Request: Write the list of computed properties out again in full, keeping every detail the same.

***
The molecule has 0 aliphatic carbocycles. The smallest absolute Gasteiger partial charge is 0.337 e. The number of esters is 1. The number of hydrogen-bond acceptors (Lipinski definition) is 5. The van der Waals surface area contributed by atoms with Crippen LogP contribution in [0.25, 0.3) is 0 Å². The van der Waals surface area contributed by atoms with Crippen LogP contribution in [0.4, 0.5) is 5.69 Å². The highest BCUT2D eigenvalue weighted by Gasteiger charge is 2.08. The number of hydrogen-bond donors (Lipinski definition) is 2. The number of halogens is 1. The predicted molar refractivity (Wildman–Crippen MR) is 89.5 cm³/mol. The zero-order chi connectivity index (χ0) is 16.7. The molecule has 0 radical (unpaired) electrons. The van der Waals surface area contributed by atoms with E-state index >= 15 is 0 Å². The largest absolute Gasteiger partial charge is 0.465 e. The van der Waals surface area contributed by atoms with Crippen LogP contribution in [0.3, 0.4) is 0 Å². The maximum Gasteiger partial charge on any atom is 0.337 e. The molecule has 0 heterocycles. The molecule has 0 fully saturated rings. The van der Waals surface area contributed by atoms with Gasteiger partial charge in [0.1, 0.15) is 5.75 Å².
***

The molecule has 0 aliphatic carbocycles. The smallest absolute Gasteiger partial charge is 0.337 e. The number of esters is 1. The number of hydrogen-bond acceptors (Lipinski definition) is 5. The van der Waals surface area contributed by atoms with Crippen LogP contribution in [0.25, 0.3) is 0 Å². The van der Waals surface area contributed by atoms with Crippen LogP contribution in [0.4, 0.5) is 5.69 Å². The highest BCUT2D eigenvalue weighted by Gasteiger charge is 2.08. The number of hydrogen-bond donors (Lipinski definition) is 2. The number of halogens is 1. The predicted molar refractivity (Wildman–Crippen MR) is 89.5 cm³/mol. The zero-order chi connectivity index (χ0) is 16.7. The molecule has 0 radical (unpaired) electrons. The van der Waals surface area contributed by atoms with E-state index >= 15 is 0 Å². The largest absolute Gasteiger partial charge is 0.465 e. The van der Waals surface area contributed by atoms with Crippen LogP contribution in [0.3, 0.4) is 0 Å². The maximum Gasteiger partial charge on any atom is 0.337 e. The molecule has 0 heterocycles. The molecule has 0 fully saturated rings. The van der Waals surface area contributed by atoms with Gasteiger partial charge in [0.1, 0.15) is 5.75 Å².